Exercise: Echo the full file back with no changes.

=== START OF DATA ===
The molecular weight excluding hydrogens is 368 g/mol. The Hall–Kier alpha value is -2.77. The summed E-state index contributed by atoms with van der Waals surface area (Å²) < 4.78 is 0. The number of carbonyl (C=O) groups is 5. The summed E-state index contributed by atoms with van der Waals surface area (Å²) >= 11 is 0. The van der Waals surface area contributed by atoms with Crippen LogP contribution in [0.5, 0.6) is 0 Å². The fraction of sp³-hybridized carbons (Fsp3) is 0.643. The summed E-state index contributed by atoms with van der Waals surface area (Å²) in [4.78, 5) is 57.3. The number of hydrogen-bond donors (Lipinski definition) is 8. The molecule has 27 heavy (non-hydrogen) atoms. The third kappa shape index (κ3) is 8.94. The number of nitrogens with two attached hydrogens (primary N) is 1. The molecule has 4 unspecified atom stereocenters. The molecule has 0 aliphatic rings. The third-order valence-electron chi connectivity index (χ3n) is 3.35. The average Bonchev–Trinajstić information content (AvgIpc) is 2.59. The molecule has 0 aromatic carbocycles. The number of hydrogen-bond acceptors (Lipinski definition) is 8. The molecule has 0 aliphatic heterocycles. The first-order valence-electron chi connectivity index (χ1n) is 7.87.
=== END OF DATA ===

The molecular weight excluding hydrogens is 368 g/mol. The Hall–Kier alpha value is -2.77. The summed E-state index contributed by atoms with van der Waals surface area (Å²) < 4.78 is 0. The number of carbonyl (C=O) groups is 5. The summed E-state index contributed by atoms with van der Waals surface area (Å²) >= 11 is 0. The van der Waals surface area contributed by atoms with Crippen LogP contribution in [0.5, 0.6) is 0 Å². The fraction of sp³-hybridized carbons (Fsp3) is 0.643. The summed E-state index contributed by atoms with van der Waals surface area (Å²) in [4.78, 5) is 57.3. The number of hydrogen-bond donors (Lipinski definition) is 8. The molecule has 27 heavy (non-hydrogen) atoms. The third kappa shape index (κ3) is 8.94. The number of nitrogens with two attached hydrogens (primary N) is 1. The molecule has 4 unspecified atom stereocenters. The molecule has 0 aliphatic rings. The third-order valence-electron chi connectivity index (χ3n) is 3.35. The average Bonchev–Trinajstić information content (AvgIpc) is 2.59. The molecule has 0 aromatic carbocycles. The number of hydrogen-bond acceptors (Lipinski definition) is 8. The molecule has 0 aliphatic heterocycles. The first-order valence-electron chi connectivity index (χ1n) is 7.87.